DUI is a criminal offense under the Florida Statutes. This means that a person who drives under the influence is simultaneously: (1) guilty of a criminal offense; (2) liable for damages arising from the accident in a civil lawsuit; and (3) guilty of attendant traffic offenses which contribute to the accident.
Defendants under the age of 21 also face long-lasting and costly consequences for underage DUI convictions. These collateral consequences of underage DUI can follow underage defendants into their adult lives for years to come. If you or a loved one has been charged with any form of DUI, it is critical to know your constitutional rights in order to protect them.
Section 322.2616 of the Florida Statutes prohibits persons under the age of 21 from being in physical control of a vehicle with a blood alcohol level of .02 or higher. If a blood or breath test demonstrates that the driver’s blood level is above .02, his or her driving privileges are revoked for six months. On a subsequent offense, driving privileges are revoked for one year. And yet, this is merely the start of the time, expense, and inconvenience an underage DUI defendant will incur.
The Unexpected Consequences of a DUI
While most defendants understand that they face a combination of fines, jail time, and ignition interlock use, they are painfully unaware of the collateral consequences that an underage DUI conviction can bring. First, the court process is not a simple matter of filling out forms. It requires multiple appearances at the court which often result in missing work. Court-ordered community service and substance abuse classes take more time and can further aggravate the defendant’s employer. Furthermore, the sentenced fine is not the only cost a DUI defendant must pay. There are court fees, administrative fees, attorney’s fees, and other fees which add up quickly. Finally, defendants do not always realize the impact of having a criminal record. This can preclude employment and educational opportunities. Social events and relationships can also be impacted. A defendant’s employment can also be affected by his or her professional licensure. Many licensing entities in Florida require reporting of criminal convictions, and some even require reporting of arrests and other pre-conviction proceedings. An underage DUI offense can cause a defendant to spend many hours attempting to secure his or her professional licensure, even years after the conviction occurred. This, too, can incur more attorneys fees.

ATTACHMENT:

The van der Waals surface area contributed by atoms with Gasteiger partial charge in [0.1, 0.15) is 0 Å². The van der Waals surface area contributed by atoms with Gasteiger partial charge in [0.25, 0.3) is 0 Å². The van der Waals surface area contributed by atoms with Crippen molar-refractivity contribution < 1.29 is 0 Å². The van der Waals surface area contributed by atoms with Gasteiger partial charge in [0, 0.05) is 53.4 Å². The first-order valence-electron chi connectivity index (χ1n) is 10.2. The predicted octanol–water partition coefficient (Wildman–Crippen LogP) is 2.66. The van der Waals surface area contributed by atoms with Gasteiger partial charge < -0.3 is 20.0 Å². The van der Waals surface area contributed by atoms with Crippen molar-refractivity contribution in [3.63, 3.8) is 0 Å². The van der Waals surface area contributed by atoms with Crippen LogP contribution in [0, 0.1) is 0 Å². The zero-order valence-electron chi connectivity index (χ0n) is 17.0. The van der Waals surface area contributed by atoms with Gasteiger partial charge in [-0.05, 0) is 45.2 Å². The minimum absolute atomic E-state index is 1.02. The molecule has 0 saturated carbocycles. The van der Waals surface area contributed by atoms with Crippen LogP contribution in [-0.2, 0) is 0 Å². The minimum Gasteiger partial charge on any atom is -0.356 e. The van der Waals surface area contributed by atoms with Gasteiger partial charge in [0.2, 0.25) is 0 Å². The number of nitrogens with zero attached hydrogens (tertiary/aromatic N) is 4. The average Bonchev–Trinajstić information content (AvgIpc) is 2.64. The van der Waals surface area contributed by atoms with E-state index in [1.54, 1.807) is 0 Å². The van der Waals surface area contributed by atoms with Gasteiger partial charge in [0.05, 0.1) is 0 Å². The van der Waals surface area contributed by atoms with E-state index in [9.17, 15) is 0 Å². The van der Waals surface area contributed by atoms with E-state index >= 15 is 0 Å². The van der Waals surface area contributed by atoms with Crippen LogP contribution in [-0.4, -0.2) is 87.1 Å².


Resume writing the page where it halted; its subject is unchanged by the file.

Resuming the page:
Finally, it is important to realize how much time must be spent at the Department of Motor Vehicles in order to reinstate driving privileges after a DUI conviction. A special restricted license must be obtained for the period in which a defendant has an ignition interlock device. When this period is successfully completed, the defendant must obtain the appropriate court order and return to the DMV to have his or her regular driver’s license reinstated. This process is neither fun nor fast.
These and many other consequences of DUI can make an underage defendant’s life difficult long after the court case has been finalized. An experienced Jacksonville DUI defense attorney will both protect a defendant’s constitutional rights, and also mitigate the collateral damage a conviction can bring to a defendant’s life for years to come.